While the Pentacon Six is quite a bit larger than a standard 35mm camera, it’s still comfortable to wear around your neck. The other thing that the Fuji has going for it over the Mamiya is its massive 6 x 9 negatives. The G2 has driven most of the resurgence, and as a result, its body will cost something like $600 instead of the G1’s $100. Combine its rugged simplicity and low cost with nearly universal Nikon F-mount lens compatibility, and you’ve got the perfect camera for diving back into film.
Not only that, but reading the meter became simplistic, as the LED arrows in the viewfinder conveyed the over- or underexposure. These cameras can be very pricy but usually stay under $1,000, which is much more affordable compared to an M-Mount Leica 35mm f2 lens.
But where the road course was something of a novelty for the Challenger in years past, the SRT Hellcat is absolutely a capable dancing partner a the track and will reward good behavior with progressively faster lap times. For many, that sense of history is best captured and enjoyed through a vintage camera, and believe us, there’s no shortage of those on the market.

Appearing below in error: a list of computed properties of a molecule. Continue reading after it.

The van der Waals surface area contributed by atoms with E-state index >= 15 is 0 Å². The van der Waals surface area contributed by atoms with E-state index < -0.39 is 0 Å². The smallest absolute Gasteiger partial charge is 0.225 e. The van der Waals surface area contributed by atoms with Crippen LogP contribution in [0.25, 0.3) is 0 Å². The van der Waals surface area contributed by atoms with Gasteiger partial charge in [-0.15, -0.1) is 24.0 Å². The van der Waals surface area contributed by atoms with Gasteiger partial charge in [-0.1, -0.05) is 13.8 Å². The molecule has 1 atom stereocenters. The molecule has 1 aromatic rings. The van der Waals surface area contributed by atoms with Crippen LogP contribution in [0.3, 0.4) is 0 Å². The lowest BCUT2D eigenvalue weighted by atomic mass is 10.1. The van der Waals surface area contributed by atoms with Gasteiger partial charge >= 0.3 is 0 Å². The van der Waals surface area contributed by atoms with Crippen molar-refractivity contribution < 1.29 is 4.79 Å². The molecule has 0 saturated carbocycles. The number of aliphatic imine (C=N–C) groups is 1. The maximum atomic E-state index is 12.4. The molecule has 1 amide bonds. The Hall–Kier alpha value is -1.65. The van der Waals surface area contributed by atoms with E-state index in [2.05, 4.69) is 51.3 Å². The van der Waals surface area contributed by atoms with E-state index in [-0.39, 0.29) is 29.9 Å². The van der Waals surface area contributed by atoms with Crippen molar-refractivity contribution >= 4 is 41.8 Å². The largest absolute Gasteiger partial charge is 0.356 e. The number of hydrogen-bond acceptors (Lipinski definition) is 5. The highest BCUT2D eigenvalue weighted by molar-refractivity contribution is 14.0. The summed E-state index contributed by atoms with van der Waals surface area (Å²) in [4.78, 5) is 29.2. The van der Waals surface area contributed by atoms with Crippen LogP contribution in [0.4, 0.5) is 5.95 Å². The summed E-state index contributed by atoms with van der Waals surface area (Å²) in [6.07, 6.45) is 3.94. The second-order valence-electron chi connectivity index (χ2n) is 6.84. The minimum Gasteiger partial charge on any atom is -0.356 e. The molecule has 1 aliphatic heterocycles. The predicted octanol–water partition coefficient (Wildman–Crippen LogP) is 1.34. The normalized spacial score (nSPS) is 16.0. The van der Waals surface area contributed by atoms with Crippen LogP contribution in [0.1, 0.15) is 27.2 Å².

If you walk in with an earnest interest in vintage cameras and a desire to shoot on film, they’re going to want to help you.
This giant negative size translates to higher-quality images and the ability to print them larger if that’s your jam.
If you’re making the initial journey into film photography, this is the vintage shooter for you. The feature also only worked if you held the camera landscape style — which meant it was perfect for your Grandpa photographing you terrorizing your sister in the backyard. Because of their ubiquity and panzer-esque reliability, they’re still widely used for fashion and studio work while also providing a cheap gateway into oversized film.
Still, the pure technology behind the feature is something that should be rekindled in today’s world.